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Columnists

The criminalization of dissent in the U.S.

Early in the morning on Friday, September 24, FBI agents in Chicago and Minnesota's Twin Cities kicked in the doors of anti-war activists, brandishing guns, spending hours rifling through their homes. The FBI took away computers, photos, notebooks and other personal property. Residents were issued subpoenas to appear before a grand jury in Chicago. It was just the latest in the ongoing crackdown on dissent in the U.S., targeting peace organizers as supporters of "foreign terrorist organizations."

Columnists

The G20's symbolic violence

This week's mass processing inside (and outside) a Toronto courthouse helped clarify June's Jailapalooza festival during the G20, the largest mass arrest in our history. Of 1,100 detained, all but 227 had the charges dropped or were never charged. Most had no links to burning police cars or battered bank machines. They were picked up while protesting peacefully or looking on.

Why? Police say they wanted to prevent recurrences, after the dramatic events. Some intimate they were embarrassed by criticisms of their earlier inaction, and overreacted. Why had police gone missing at the crucial time? There's been no clear answer. One possibility: to justify the vaulting security costs via shocking images of violence.

| September 12, 2014
Columnists

A world of fear: Tracking 'terror' in Tunisia

Photo: Chasing Donguri/flickr

While I was visiting my family and friends in Tunisia this summer, I came across a new feeling, or maybe it is an impression -- a feeling or impression that I never encountered before in the country that is proud today to be called the sparkle of the "Arab Spring."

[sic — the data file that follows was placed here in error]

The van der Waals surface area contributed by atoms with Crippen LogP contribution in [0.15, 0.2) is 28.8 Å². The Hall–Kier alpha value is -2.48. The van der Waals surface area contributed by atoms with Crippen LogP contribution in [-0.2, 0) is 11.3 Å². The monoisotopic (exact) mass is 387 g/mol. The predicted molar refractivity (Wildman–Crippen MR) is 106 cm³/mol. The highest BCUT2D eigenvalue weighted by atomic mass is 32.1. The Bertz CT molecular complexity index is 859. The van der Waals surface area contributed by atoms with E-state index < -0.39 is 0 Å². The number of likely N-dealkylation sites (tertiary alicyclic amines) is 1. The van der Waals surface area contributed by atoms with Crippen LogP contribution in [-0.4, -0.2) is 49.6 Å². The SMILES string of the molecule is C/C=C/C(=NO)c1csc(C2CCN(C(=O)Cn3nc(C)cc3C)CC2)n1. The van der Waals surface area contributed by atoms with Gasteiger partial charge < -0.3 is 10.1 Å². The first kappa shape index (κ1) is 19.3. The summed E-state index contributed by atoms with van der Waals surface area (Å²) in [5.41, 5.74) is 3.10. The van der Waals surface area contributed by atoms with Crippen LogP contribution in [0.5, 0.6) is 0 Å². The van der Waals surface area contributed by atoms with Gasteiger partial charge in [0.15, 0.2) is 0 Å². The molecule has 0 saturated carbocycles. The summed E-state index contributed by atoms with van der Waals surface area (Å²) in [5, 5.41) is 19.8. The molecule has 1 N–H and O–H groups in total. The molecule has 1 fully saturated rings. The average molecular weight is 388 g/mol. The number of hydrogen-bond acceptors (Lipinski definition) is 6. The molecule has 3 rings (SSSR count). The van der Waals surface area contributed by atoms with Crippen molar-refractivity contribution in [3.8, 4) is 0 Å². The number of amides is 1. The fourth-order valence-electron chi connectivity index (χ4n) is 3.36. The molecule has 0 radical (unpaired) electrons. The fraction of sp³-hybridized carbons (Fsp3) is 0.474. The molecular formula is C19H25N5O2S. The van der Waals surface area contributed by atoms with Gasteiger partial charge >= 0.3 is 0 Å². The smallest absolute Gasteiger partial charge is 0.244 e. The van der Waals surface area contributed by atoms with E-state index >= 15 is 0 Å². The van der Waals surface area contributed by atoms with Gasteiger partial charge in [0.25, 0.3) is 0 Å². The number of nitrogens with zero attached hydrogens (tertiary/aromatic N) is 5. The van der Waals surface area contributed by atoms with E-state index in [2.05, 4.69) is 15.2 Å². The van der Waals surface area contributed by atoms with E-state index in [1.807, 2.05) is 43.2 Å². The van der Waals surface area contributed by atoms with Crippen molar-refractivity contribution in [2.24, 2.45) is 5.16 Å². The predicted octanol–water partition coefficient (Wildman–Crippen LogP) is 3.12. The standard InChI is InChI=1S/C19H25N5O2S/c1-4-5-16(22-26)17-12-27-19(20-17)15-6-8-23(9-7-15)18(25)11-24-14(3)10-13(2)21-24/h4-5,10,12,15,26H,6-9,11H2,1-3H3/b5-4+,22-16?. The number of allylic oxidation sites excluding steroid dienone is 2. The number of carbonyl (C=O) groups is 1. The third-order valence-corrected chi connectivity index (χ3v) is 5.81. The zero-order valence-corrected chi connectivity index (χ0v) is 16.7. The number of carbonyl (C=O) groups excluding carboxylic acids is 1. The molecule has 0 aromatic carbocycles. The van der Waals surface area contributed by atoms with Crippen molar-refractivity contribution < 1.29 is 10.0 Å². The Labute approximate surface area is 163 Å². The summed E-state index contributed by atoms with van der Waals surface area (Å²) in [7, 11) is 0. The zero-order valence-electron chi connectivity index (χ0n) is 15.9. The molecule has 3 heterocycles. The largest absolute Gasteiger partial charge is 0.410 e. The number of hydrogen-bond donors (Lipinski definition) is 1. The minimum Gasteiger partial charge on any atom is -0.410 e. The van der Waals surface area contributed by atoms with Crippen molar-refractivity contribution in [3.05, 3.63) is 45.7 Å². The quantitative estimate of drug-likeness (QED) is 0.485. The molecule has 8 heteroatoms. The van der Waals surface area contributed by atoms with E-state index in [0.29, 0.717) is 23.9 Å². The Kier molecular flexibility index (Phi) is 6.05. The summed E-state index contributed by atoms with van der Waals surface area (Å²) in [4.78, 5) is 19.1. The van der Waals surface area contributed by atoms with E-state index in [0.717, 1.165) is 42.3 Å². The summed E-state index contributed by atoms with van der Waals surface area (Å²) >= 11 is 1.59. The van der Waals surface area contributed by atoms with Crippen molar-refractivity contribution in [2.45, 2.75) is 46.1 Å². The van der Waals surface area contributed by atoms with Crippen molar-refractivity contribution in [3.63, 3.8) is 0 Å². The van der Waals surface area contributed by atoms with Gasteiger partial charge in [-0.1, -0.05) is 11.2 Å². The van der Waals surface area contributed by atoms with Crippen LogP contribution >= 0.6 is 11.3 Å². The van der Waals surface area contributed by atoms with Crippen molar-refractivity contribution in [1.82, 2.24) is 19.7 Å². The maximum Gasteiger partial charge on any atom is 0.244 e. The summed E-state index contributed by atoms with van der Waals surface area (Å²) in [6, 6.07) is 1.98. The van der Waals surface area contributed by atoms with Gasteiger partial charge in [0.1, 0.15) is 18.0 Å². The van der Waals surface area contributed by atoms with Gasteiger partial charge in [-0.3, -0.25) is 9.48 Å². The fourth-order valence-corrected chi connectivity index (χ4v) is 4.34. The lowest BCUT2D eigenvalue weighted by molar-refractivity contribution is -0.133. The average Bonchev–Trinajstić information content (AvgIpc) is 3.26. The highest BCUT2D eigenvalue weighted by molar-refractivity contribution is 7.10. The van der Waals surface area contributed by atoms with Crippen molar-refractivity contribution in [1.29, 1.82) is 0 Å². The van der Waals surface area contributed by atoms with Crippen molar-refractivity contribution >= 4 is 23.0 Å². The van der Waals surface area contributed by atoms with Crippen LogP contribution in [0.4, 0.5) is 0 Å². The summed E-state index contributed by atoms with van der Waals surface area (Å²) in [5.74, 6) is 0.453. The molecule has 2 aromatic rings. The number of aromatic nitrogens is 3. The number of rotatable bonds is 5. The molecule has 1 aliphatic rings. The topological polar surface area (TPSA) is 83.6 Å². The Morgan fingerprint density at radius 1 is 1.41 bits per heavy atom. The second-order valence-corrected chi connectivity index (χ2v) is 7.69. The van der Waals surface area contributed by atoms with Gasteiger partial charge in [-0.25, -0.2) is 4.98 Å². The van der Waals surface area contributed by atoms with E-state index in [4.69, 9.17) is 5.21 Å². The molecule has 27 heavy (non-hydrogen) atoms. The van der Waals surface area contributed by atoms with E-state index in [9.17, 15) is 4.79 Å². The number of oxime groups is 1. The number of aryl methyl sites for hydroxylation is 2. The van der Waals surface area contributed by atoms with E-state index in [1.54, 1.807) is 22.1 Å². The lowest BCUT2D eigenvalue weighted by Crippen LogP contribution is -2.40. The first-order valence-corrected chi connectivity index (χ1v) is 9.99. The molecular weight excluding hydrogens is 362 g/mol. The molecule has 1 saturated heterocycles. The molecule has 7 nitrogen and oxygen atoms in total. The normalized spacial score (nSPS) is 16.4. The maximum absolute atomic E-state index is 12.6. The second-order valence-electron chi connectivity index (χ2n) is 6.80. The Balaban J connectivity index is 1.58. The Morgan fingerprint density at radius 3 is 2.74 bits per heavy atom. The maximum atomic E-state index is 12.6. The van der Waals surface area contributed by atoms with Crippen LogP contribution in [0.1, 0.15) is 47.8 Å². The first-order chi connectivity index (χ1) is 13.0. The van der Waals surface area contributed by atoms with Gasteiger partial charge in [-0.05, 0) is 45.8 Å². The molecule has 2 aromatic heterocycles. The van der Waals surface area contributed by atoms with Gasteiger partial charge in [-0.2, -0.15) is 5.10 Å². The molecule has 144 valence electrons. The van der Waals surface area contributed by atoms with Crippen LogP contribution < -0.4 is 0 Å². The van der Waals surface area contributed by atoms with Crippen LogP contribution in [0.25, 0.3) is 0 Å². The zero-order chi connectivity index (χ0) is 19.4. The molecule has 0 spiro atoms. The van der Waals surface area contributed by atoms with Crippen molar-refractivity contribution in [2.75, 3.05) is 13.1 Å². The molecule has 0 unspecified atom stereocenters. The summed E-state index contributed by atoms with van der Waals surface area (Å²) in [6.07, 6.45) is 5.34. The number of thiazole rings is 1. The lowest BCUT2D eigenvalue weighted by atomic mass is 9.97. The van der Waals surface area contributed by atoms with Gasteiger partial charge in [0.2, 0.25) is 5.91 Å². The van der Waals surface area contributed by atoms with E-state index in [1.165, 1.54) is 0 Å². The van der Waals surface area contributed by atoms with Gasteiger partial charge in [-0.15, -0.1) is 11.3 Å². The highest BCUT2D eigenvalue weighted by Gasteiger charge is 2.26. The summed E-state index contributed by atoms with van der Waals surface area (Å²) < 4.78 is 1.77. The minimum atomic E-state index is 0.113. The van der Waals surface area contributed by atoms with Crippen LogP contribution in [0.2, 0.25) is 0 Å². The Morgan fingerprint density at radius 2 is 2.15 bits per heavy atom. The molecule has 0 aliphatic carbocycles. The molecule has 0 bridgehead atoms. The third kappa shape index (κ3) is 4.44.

I grew up there in the '80s. I remember seeing in people's eyes the fear of authority, humiliation, loss of dignity, the sorrow of poverty, suspicion, but I didn't see the "fear of terrorism." Even in the darkest hours of the country, during the '80s, when there were violent incidents attributed to Islamist militants, I didn't hear from people around me that they were afraid.

Columnists

Thirteen years into the War of Terror

While facilitating a youth workshop recently, I realized that this generation is completely shaped by the events and politics of 9/11. Though few of the youth were able to define terrorism (beyond "blowing things up"), most of them were quick to normalize surveillance, military occupation, online tracking, CCTV cameras, extraordinary rendition, torture, deportations and incarceration.

| August 14, 2014

To the Cloud: Big Data in a Turbulent World -- book launch with Vincent Mosco

Wednesday, September 17, 2014 - 7:00pm - 9:00pm

Location

Octopus Books at 25One Community
2nd floor, 251 Bank St.
Ottawa, ON
Canada
45° 24' 58.86" N, 75° 41' 48.9732" W

In the wake of revelations about National Security Agency activities—many of which occur “in the cloud”—this book offers both enlightenment and a critical view. Cloud computing and big data are arguably the most significant forces in information technology today. In clear prose, To the Cloud explores where the cloud originated, what it means, and how important it is for business, government, and citizens. It describes the intense competition among cloud companies like Amazon and Google, the spread of the cloud to government agencies like the controversial NSA, and the astounding growth of entire cloud cities in China.

| July 19, 2014

Surveillance, empire and the future

No Place to Hide: Edward Snowden, the NSA, and the U.S. Surveillance State

by Glenn Greenwald
(Metropolitan Books,
2014;
$27.00)

Way back in July 2000, the Wall Street Journal, reporting on revelations and rumors about NSA snooping, offered the following: 

"The granddaddy of all bogus fears, though, is Echelon. If you believe some European Union parliamentarians, the United States and Britain operate an international network that monitors virtually all communications, and extracts choice nuggets with powerful computers that recognize key phrases in messages like 'assassination,' 'terrorist attack' or 'industrial secret.'"

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| July 7, 2014
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